Longtime hockey commentator Don Cherry is out as co-host of Coach’s Corner following televised remarks in which he claimed new immigrants don’t wear poppies and implied they don’t support veterans.
“Following further discussions with Don Cherry after Saturday night’s broadcast, it has been decided it is the right time for him to immediately step down,” Sportsnet president Bart Yabsley said in a statement. “During the broadcast, he made divisive remarks that do not represent our values or what we stand for.”
Cherry, 85, made the comments during his weekly Coach’s Corner segment on Hockey Night in Canada that sparked fierce condemnation from the public, politicians and the National Hockey League.
“You people … you love our way of life, you love our milk and honey, at least you can pay a couple bucks for a poppy or something like that,” Cherry said. “These guys paid for your way of life that you enjoy in Canada, these guys paid the biggest price.”
Cherry has not responded publicly since the comments were made.
He addressed his outing as the host of Coach’s Corner in an interview with the Toronto Sun on Monday.
“I have just learned I’ve been fired by Sportsnet for comments made on Coach’s Corner Nov. 9,” said Cherry. “No problem.”
The Sun went on to report that Cherry felt hurt after being fired on Remembrance Day “because I would have liked to continue doing Coach’s Corner.”
“The problem is if I have to watch everything I say, it isn’t Coach’s Corner.”
Cherry also said: “To keep my job, I cannot be turned into a tamed robot.”
Sportsnet and Coach’s Corner co-host Ron MacLean both apologized Sunday for Cherry’s remarks. Following Cherry’s rant, MacLean can be seen nodding and giving a thumbs-up.
“Don’s discriminatory comments are offensive and they do not represent our values and what we stand for as a network,” Yabsley said in a statement earlier Sunday. “We have spoken with Don about the severity of this issue and we sincerely apologize for these divisive remarks.”
MacLean said in a statement that Cherry’s remarks were “hurtful, discriminatory” and that he wished he had responded differently on-air.
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“Don Cherry made remarks which were hurtful, discriminatory, which were flat out wrong,” MacLean said. “I owe you an apology, too. I sat there, did not catch it, did not respond.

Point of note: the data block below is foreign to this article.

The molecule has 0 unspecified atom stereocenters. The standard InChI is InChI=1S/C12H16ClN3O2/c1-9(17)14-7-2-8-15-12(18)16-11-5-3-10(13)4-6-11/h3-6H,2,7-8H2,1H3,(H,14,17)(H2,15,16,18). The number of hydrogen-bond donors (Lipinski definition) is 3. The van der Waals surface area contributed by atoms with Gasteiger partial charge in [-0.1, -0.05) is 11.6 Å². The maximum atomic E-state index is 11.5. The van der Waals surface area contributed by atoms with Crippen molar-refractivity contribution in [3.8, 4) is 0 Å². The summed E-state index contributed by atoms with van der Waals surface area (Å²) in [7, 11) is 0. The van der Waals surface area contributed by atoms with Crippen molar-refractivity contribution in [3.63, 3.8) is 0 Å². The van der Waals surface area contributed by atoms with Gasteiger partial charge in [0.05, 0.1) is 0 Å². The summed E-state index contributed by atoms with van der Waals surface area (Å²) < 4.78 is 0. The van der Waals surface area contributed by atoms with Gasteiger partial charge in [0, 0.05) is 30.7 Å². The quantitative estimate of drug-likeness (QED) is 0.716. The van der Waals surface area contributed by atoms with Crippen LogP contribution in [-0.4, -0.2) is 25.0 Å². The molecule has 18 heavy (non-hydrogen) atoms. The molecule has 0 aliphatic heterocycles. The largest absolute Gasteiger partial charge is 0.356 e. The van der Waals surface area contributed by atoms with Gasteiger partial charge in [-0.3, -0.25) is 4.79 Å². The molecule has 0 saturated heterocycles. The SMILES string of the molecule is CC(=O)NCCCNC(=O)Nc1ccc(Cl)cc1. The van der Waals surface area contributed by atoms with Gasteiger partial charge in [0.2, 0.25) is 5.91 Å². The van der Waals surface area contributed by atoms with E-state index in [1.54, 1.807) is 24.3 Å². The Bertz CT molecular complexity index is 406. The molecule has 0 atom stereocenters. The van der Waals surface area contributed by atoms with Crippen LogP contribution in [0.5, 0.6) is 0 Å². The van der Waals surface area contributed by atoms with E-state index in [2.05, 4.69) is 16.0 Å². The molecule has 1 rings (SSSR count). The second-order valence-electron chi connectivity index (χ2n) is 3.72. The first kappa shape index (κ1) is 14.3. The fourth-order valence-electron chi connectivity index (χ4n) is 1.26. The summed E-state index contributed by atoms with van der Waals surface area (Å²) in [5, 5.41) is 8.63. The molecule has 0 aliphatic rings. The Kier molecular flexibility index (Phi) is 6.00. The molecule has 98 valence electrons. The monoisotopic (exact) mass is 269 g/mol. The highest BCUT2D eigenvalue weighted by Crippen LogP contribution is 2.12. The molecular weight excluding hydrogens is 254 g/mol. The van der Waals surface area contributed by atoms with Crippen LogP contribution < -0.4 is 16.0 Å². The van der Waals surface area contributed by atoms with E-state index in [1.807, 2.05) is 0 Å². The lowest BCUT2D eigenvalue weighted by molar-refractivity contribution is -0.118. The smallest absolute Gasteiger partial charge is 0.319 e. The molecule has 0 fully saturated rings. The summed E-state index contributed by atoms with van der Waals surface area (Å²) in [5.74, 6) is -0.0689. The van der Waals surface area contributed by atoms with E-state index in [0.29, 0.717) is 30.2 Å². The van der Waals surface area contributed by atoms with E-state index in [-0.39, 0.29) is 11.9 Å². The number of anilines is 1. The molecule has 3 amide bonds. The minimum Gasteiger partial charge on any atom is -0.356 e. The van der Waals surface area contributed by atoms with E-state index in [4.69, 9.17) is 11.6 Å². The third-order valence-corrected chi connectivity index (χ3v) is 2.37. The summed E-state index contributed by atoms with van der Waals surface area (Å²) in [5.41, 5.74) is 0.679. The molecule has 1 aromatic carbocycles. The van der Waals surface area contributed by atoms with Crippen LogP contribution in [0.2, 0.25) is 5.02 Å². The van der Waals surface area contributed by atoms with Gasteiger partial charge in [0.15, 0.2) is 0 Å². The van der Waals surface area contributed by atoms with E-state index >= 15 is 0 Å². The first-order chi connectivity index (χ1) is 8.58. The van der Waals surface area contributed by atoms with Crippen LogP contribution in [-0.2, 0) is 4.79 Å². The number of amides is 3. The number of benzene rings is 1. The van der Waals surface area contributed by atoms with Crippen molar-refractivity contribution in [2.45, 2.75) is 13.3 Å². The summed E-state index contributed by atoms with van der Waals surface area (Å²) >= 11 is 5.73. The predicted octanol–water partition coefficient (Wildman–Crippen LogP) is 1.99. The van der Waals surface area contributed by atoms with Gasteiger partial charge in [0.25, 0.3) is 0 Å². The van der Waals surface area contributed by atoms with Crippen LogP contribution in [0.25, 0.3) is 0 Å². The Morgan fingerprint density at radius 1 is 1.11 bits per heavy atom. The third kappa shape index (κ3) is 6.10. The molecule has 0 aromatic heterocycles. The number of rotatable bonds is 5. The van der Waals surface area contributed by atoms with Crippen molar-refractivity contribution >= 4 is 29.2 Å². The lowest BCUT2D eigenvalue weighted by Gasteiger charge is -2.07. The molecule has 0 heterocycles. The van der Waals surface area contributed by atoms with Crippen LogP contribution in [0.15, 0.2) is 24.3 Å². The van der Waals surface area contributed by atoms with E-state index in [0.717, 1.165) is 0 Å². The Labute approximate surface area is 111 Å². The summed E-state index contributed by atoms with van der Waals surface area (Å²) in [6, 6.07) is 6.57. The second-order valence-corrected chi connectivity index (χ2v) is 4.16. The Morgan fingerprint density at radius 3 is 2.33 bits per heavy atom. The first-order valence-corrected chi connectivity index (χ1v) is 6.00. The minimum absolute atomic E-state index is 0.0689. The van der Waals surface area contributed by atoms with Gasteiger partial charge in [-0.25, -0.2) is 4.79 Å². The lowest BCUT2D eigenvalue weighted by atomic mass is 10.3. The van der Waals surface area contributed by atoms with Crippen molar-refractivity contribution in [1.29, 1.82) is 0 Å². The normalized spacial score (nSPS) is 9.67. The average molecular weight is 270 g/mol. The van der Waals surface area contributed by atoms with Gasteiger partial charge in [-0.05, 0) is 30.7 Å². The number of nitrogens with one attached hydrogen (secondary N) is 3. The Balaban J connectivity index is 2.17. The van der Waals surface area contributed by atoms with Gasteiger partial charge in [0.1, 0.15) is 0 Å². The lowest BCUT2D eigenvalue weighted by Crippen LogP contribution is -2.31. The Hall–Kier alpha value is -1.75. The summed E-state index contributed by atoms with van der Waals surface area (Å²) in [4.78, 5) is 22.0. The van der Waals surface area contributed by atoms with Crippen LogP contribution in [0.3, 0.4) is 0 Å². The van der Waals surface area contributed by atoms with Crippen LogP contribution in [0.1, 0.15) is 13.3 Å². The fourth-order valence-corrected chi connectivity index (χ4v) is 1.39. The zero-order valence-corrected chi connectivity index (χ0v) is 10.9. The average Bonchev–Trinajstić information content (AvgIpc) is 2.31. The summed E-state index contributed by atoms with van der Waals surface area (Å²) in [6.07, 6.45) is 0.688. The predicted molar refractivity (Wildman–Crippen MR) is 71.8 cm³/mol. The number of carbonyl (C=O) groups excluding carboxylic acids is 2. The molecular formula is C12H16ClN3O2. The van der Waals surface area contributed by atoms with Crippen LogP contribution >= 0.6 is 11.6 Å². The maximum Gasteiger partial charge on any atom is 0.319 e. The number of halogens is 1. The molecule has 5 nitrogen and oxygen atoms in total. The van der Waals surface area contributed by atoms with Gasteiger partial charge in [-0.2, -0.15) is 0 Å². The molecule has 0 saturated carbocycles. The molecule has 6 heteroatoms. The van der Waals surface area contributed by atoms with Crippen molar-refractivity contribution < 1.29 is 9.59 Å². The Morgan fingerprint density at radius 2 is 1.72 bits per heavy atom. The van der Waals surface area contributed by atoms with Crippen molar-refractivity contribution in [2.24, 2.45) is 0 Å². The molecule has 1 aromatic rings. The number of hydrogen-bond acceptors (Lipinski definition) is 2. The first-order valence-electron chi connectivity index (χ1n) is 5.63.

“Last night was a really great lesson to Don and me. We were wrong, and I sincerely apologize. I wanted to thank you for calling me and Don on that last night.”
Cherry’s comments were roundly criticized by politicians such Mississauga Mayor Bonnie Crombie, Toronto Mayor John Tory, Brampton MPP Gurratan Singh and Brampton regional Coun. Gurpreet Singh Dhillon as well as the National Hockey League.
Crombie called his comments “despicable.”
“We’re proud of diverse cultural heritage and we’ll always stand up for it,” she said on Twitter. “New immigrants enrich our country for the better. We’re all Canadians and wear our poppies proudly.”
NDP Leader Jagmeet Singh also weighed in on the controversy.
Online, there was both outrage calling for Cherry to be fired and those calling for him to be kept on-air under the hashtag #DonCherryIsRight, which was trending on Twitter on Monday.
Hockey Night in Canada was a longtime CBC Saturday night staple, but the show moved to Sportsnet when Rogers landed a 12-year, $5.2-billion national broadcast rights deal with the NHL that began in 2014.
The show is broadcast on CBC in a sub-licensing deal with Rogers Media, which owns Sportsnet. But the show is run by Sportsnet and filmed in its studio in the CBC building in Toronto.
In a statement on Twitter on Sunday afternoon, CBC’s head of public affairs, Chuck Thompson, wrote: “Don Cherry’s remarks on Saturday night were divisive, discriminatory and offensive, and we respect Sportsnet’s decision that this is the right time for Don to step down.”
— With files from the Canadian Press and Global News’ David Lao